Almost a third of house sales fell through in January as buyers nervously eyed the looming end of the stamp duty holiday, according to a report.
Rightmove said 29% of proposed purchases collapsed across Britain during the month – a figure that has slowly accelerated month-on-month since November last year as the clock ticks down to 31 March.
That is the date when the threshold for paying stamp duty in England and Northern Ireland is due to fall back to £125,000 from its temporary level of £500,000.
The policy was introduced last summer to stimulate activity in the housing market in the wake of the first COVID-19 lockdown last year.
There have been concerns among market participants that the stamp duty holiday deadline would crush demand this year because transactions are taking a longer-than-average four months to complete.
There is also the squeeze on household budgets to take into account, as millions have seen their incomes hit by pandemic disruption.
But Rightmove said it saw record activity for the month of January, with visits to the property website rising almost 40% on January 2020.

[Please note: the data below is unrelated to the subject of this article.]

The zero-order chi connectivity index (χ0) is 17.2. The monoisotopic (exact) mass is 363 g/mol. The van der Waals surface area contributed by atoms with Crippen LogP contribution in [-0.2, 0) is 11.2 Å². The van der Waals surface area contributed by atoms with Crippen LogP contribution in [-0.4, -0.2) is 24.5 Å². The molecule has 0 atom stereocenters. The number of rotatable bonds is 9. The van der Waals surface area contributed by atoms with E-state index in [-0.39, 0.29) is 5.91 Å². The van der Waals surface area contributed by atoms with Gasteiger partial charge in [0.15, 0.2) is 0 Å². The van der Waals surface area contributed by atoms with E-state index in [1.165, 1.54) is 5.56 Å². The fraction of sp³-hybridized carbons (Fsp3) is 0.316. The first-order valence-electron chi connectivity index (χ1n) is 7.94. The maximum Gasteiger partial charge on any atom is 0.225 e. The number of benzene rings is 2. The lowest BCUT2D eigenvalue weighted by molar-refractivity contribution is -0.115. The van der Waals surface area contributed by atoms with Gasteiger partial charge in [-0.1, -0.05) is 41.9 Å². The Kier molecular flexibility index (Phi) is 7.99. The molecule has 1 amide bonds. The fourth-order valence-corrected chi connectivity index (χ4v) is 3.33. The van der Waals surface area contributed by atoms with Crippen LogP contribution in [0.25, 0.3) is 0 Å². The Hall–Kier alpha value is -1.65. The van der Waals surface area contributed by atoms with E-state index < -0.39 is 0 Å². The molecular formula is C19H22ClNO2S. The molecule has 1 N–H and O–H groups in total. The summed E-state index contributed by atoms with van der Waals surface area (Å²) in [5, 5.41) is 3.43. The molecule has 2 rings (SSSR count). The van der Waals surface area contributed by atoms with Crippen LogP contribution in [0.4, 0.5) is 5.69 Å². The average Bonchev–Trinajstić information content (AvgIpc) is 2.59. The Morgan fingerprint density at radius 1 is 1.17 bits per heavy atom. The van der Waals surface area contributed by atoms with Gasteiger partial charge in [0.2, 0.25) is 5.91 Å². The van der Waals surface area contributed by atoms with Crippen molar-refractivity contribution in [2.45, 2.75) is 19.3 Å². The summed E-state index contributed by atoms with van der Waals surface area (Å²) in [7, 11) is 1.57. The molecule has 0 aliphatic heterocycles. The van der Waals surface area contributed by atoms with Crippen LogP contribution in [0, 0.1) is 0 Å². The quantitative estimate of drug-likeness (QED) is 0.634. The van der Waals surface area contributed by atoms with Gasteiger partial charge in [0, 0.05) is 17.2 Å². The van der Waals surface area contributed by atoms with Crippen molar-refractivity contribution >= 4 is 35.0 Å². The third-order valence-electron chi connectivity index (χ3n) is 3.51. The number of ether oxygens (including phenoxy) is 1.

Its director of property data, Tim Bannister, said: “It’s clear that more people than ever before used the new year as a chance to start thinking about moving home, despite all of the challenges and worries that came with January, but we are seeing the effect of lockdown on the number of properties coming to market.”
He added: “We’re starting to see fall-throughs creep up a bit, though not by a substantial amount, a sign that some deals may be falling apart as they know they won’t complete in time to make the stamp duty holiday deadline, though this
is likely to be in the groups set to make more substantial savings.”
The company’s latest measure of prices showed a dip as sellers rushed to agree a sale.
There has been no word from 11 Downing Street on whether Chancellor Rishi Sunak will use his budget in early March to announce further support.
Talk of record activity would make a stamp duty holiday extension less likely but tighter lending criteria among banks, despite low mortgage rates, has been cited as a thorn in the side of buyers.
Mark Harris, chief executive of mortgage broker SPF Private Clients, said earlier this week: “The runaway housing market is starting to show the first indications of taking a foot off the gas.
“The next few months will be interesting. As we head towards the deadline for taking advantage of the stamp duty holiday, lenders are navigating a fine line between the need for volume and market share versus risk appetite and service.
“There is a certain amount of chopping and changing on rates and products as lenders deal with unprecedented circumstances.
“However, with interest rates unlikely to rise anytime soon, mortgage rates should remain competitive.”